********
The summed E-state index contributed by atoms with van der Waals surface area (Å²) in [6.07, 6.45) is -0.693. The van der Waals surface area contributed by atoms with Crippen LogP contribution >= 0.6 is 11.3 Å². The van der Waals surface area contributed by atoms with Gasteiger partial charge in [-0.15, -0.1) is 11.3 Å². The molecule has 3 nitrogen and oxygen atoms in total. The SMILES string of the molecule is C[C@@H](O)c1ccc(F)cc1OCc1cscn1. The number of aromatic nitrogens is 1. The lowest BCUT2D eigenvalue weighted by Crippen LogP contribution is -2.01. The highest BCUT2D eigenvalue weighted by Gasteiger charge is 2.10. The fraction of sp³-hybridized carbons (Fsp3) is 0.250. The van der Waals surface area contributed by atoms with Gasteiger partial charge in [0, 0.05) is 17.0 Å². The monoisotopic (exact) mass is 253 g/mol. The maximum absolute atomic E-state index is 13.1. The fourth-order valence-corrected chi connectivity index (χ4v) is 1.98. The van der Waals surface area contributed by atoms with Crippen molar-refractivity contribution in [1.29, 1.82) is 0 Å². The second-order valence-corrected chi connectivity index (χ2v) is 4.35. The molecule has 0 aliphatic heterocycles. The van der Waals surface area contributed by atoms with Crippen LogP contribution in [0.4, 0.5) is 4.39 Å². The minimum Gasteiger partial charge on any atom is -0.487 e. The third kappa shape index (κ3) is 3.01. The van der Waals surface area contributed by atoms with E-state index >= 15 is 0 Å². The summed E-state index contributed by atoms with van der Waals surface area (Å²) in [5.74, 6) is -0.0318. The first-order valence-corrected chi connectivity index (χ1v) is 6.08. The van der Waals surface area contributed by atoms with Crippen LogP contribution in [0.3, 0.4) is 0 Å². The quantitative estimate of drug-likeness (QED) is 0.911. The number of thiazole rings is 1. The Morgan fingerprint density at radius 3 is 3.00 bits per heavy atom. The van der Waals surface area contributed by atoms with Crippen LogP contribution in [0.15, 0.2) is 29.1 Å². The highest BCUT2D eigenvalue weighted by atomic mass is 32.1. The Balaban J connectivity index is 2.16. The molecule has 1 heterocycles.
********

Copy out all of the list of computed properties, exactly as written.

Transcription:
The summed E-state index contributed by atoms with van der Waals surface area (Å²) in [6.07, 6.45) is -0.693. The van der Waals surface area contributed by atoms with Crippen LogP contribution >= 0.6 is 11.3 Å². The van der Waals surface area contributed by atoms with Gasteiger partial charge in [-0.15, -0.1) is 11.3 Å². The molecule has 3 nitrogen and oxygen atoms in total. The SMILES string of the molecule is C[C@@H](O)c1ccc(F)cc1OCc1cscn1. The number of aromatic nitrogens is 1. The lowest BCUT2D eigenvalue weighted by Crippen LogP contribution is -2.01. The highest BCUT2D eigenvalue weighted by Gasteiger charge is 2.10. The fraction of sp³-hybridized carbons (Fsp3) is 0.250. The van der Waals surface area contributed by atoms with Gasteiger partial charge in [0, 0.05) is 17.0 Å². The monoisotopic (exact) mass is 253 g/mol. The maximum absolute atomic E-state index is 13.1. The fourth-order valence-corrected chi connectivity index (χ4v) is 1.98. The van der Waals surface area contributed by atoms with Crippen molar-refractivity contribution in [1.29, 1.82) is 0 Å². The second-order valence-corrected chi connectivity index (χ2v) is 4.35. The molecule has 0 aliphatic heterocycles. The van der Waals surface area contributed by atoms with Crippen LogP contribution in [0.4, 0.5) is 4.39 Å². The minimum Gasteiger partial charge on any atom is -0.487 e. The third kappa shape index (κ3) is 3.01. The van der Waals surface area contributed by atoms with E-state index >= 15 is 0 Å². The summed E-state index contributed by atoms with van der Waals surface area (Å²) in [5.74, 6) is -0.0318. The first-order valence-corrected chi connectivity index (χ1v) is 6.08. The van der Waals surface area contributed by atoms with Crippen LogP contribution in [0.3, 0.4) is 0 Å². The quantitative estimate of drug-likeness (QED) is 0.911. The number of thiazole rings is 1. The Morgan fingerprint density at radius 3 is 3.00 bits per heavy atom. The van der Waals surface area contributed by atoms with Crippen LogP contribution in [0.15, 0.2) is 29.1 Å². The highest BCUT2D eigenvalue weighted by atomic mass is 32.1. The Balaban J connectivity index is 2.16. The molecule has 1 heterocycles.